Personalisation is Getting Personal: Here’s Where Tech Trends Meet Food Fads

By: Michael McQueen

If there are two trends that consumers have come to prioritise in recent years they are personalisation and health.

Among other things, the pandemic alerted us to the very real fragility of our bodies and boosted an already rising trend of health-consciousness. Meanwhile, as automation, AI and the accessibility of data points have surged in recent years, so has the capacity for businesses to personalise their products.

These trends of personalisation have become especially personal, particularly as they have worked their way onto the health and nutrition front. While we have traditionally seen nutrition advice speak to the public en masse, this trend of customisation is set to change that entirely. Beyond that, the conflicting advice of various diets, and the constant struggle for people to maintain them, highlights a very clear need in the market for problem-solving.

Tim Spector, professor of genetic epidemiology at King’s College London suggests it’s high time we approached nutrition in a more targeted way. “Low-calorie, low-fat and eat-this-not-that approaches aren’t working,” he says. “When it comes to nutrition, we’ve had a lot of amazing advice that’s gotten us nowhere.”

Spector continues, pointing out that “there are 26,000 chemicals found in foods. They combine with more than 1,000 different species of microbes in the gut, then mix in your blood with your body’s own chemistry to influence your 20,000 genes and other pathways.” He suggests that all this means that “a slight change and the whole system can move out of kilter, which can cause long-term problems.”[1]

There are a number of companies already experimenting with personalised diets based on gut microbiome tests, gene-sequencing and even stool samples. Some noteworthy players include Viome, Biomes and Zoe. Viome’s at home test kits examine a customer’s gut and immune health and have been able to offer their 250,000 users personalised nutrition advice.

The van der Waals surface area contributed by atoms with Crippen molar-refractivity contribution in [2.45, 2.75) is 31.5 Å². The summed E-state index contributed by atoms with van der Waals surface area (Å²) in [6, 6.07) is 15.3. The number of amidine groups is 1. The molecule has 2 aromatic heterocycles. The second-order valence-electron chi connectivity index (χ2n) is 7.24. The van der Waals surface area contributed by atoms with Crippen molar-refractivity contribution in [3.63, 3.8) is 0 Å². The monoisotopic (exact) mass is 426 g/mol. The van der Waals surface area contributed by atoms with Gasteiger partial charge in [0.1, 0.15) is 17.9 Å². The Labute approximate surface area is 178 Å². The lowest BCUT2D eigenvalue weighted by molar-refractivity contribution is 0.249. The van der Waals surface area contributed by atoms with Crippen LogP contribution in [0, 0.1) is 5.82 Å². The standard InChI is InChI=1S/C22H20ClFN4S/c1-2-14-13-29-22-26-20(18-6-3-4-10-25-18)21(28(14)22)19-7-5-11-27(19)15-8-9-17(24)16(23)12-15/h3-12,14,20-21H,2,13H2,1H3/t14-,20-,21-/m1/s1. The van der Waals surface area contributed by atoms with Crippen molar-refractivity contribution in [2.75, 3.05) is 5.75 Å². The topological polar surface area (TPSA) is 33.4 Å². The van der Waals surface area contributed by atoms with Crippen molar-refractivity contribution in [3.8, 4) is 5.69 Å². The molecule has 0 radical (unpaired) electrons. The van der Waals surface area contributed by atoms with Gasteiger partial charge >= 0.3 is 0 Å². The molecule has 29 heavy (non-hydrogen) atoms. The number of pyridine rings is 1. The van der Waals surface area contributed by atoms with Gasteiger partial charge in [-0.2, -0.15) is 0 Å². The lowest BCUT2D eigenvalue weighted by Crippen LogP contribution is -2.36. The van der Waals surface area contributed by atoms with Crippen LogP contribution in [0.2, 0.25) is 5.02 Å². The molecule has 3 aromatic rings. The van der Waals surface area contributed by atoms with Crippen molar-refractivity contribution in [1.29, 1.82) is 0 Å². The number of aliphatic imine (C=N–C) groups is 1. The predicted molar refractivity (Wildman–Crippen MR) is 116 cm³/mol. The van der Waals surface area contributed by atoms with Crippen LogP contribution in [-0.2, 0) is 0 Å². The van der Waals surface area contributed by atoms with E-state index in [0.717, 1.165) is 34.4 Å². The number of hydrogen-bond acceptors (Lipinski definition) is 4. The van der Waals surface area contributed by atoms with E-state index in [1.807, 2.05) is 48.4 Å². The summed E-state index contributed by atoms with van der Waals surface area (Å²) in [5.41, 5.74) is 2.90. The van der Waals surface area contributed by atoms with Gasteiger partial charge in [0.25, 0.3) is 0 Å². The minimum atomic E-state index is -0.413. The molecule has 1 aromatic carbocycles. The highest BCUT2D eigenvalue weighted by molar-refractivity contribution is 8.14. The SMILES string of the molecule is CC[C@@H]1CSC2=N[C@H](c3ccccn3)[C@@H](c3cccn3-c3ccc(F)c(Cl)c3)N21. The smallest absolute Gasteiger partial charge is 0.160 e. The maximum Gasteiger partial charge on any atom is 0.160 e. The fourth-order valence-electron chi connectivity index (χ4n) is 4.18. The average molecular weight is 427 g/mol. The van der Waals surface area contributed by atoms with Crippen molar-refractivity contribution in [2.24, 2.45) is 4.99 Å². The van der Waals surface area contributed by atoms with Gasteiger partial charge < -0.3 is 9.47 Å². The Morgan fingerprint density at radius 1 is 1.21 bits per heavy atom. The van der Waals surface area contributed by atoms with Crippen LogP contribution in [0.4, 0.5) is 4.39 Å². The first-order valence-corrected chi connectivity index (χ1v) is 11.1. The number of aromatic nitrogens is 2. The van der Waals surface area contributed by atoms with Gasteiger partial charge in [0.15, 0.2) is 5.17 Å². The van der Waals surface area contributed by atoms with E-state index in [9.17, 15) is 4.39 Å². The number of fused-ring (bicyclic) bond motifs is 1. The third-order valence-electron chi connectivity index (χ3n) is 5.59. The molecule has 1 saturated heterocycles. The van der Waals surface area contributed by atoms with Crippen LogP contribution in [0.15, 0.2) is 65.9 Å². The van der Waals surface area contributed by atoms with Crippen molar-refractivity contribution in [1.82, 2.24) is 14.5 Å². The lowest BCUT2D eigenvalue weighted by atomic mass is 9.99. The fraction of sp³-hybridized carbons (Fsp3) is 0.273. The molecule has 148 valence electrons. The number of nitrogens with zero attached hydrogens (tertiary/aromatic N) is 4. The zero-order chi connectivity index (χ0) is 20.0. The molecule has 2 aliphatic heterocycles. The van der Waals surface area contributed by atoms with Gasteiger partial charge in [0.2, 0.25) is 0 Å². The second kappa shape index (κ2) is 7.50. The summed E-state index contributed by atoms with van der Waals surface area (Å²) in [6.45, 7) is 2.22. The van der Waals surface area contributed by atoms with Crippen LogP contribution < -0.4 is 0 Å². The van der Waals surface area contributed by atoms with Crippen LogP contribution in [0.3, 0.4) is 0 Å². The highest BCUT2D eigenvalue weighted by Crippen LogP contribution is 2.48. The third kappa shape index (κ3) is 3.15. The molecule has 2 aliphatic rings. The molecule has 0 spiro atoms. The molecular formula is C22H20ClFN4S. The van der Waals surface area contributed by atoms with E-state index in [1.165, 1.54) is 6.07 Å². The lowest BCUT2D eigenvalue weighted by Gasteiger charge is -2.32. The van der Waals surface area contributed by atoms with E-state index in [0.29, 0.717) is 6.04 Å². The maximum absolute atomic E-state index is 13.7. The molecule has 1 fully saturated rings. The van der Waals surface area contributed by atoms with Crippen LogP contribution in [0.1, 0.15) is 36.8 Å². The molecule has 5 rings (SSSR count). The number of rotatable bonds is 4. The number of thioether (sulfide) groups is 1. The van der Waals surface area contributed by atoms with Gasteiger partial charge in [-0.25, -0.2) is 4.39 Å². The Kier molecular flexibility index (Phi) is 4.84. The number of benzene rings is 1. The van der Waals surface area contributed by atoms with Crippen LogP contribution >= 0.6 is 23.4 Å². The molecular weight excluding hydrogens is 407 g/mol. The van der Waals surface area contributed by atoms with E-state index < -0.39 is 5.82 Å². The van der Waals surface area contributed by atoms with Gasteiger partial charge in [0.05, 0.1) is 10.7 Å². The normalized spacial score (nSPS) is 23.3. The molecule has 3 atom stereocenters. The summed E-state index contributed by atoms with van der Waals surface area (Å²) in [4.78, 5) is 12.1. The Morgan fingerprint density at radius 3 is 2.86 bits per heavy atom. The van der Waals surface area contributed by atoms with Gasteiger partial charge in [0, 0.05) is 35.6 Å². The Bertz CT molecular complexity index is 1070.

British startup Zoe will soon offer users a testing kit to be used at home, and then utilises a combination of AI and microbiome sequencing to analyse gut health, blood fat and blood sugar. Users are then provided with an individual report and offered a highly personalised set of dietary suggestions that respond to the specific needs of their gut and metabolism. With an app that works in tandem with the physical testing, the whole program is set to be user-friendly and easy to implement for the everyday individual.[2]

In the case of Biomes, the approach to personalisation centres on extracting DNA fragments from a customer’s stool sample in order to create a “personal intestinal flora profile.” This lets customers know which microorganisms are out of balance and what to do about it.[3]

In a fascinating example of how stool sampling could become a mainstream part of everyday life, consider a technology launched at the 2021 international Consumer Electronics Show called Toto. This ‘smart toilet’ analyses a user’s fecal matter and then recommends foods and nutrients that may be lacking.[4] Industry commentators point to the strong likelihood that our grocery shopping lists will be informed by data from smart toilets like Toto in the not-so-distant future.[5]